Water for Elephants ~ Sara Gruen

Summary ~Water for Elephants: A great, glorious, big-hearted novel set in a traveling circus touring the back blocks of America during the great depression of the early 1930s. It’s a story of love and hate, trains and circuses, dwarfs and fat ladies, horses and elephants – or, to be specific, one elephant, Rosie, star of the Benzini Bros Most Spectacular Show on Earth . . .

A second chance.  That’s what I gave this book years after buying it and unable to get into it.  With the film adaptation due out in theaters a couple of weeks from now I thought I should give it another try.  I am SOOOOO GLAD I DID!!!!  I don’t know what I wasn’t connecting with when I first cracked the spine in 2006 but I didn’t even remember the first quarter of the book I had read.  At least that was where the cover of the book was placed in the pages when I pulled it off the shelf on Monday.  This week went so unbelievably quickly because I was reading this book and enjoying every word. 

Water for Elephants took me into a world that I had never read about.  The old train-touring circus’ of the early 1900’s.  Also, I wasn’t too well-read in the topic of The Great Depression.  Gruen laid out these two worlds for me and combined them so beautifully.  Reading along I found myself imagining a very brown and tan America.  Colors seemed muted through the words and the occassional pop of color came from the circus preformers, whom the townsfolk across the land paid to see just for an escape from their lives.  Gruen’s characters were rich and vibrant thoughout.  Walter and Queenie became favorites of mine as well as Rosie, Jacob and Marlena.  August was written so perfectly that I am fearful of what the magnificent Christoph Waltz will do with him in the upcoming film.  Waltz may just top his performance in Inglourious Basterds (sp is correct!) as the cunning Col. Hans Landa which he won the Oscar for last year.  In the assisted living facility where 90 or 93 year old Jacob feels he’s wasting away, Nurse Rosemary was a beam of light not only for Jacob but for me.  Kindness towards Jacob was all I wished for him in that horrible place.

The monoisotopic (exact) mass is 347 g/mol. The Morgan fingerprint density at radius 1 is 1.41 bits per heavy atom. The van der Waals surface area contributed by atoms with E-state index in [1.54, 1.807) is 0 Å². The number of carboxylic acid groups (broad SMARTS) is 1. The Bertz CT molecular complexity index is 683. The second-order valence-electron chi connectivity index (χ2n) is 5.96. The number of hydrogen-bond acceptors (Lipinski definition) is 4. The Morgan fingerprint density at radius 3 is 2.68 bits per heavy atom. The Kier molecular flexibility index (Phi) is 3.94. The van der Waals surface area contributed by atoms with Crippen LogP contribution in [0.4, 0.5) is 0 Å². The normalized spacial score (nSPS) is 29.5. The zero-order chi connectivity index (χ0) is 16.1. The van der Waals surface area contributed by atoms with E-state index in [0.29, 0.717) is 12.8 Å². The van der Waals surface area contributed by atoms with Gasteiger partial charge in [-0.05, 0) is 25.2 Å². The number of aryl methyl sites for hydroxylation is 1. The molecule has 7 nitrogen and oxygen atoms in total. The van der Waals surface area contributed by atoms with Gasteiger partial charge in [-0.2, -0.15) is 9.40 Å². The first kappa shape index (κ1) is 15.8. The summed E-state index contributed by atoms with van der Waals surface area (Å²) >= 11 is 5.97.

Jacob!  What a fabulous character to read.  90 (or is it 93?) year old Jacob was heartwrenching to read and wonderful at the same time.  Gruen’s feel for the geriatric character, and a man no less, was so great and breathtaking.  Young Jacob who’s feelings were so raw had my heart from the moment he walked out of the morge and into a world that took him farther than I believe he would have gone had his folks survived the car crash that took their lives.  His passion and sensitivity for animals of every size was touching.  His sense of responsibility for them all was crushing at times too.  In three short months he became a hero and caregiver for Boo Boo the orangutang, Rex the toothless lion, Rosie the fabulous elephant and all the animals in between. 

Reading was not always fun with this book.  I got extremely upset with the animal cruelty portrayed in this book and I wonder how the director of the film will manage these scenes.  I can’t imagine them not making it into the film so I am concerned.

Water for Elephants has such a simple yet extremely complicated plot that kept me flipping pages ever more quickly as it progressed.  I was so moved by some parts that I found myself reading them aloud to Hubby (not his favorite thing to do just before bed) and thinking about them much later.  Can I say “Coochie Tent” and you know what I’m referncing?  Whoa!

I am sure that most of you out there in the book blogging universe have read this book already.  I believe that books find you when you are ready and I guess I wasn’t ready in 2006.  I sure was ready this week!  Water for Elephants will be on my top 10 list for 2011 (at least) because the art of storytelling is alive and well within the books pages. 

{Rating ~ 5 out of 5}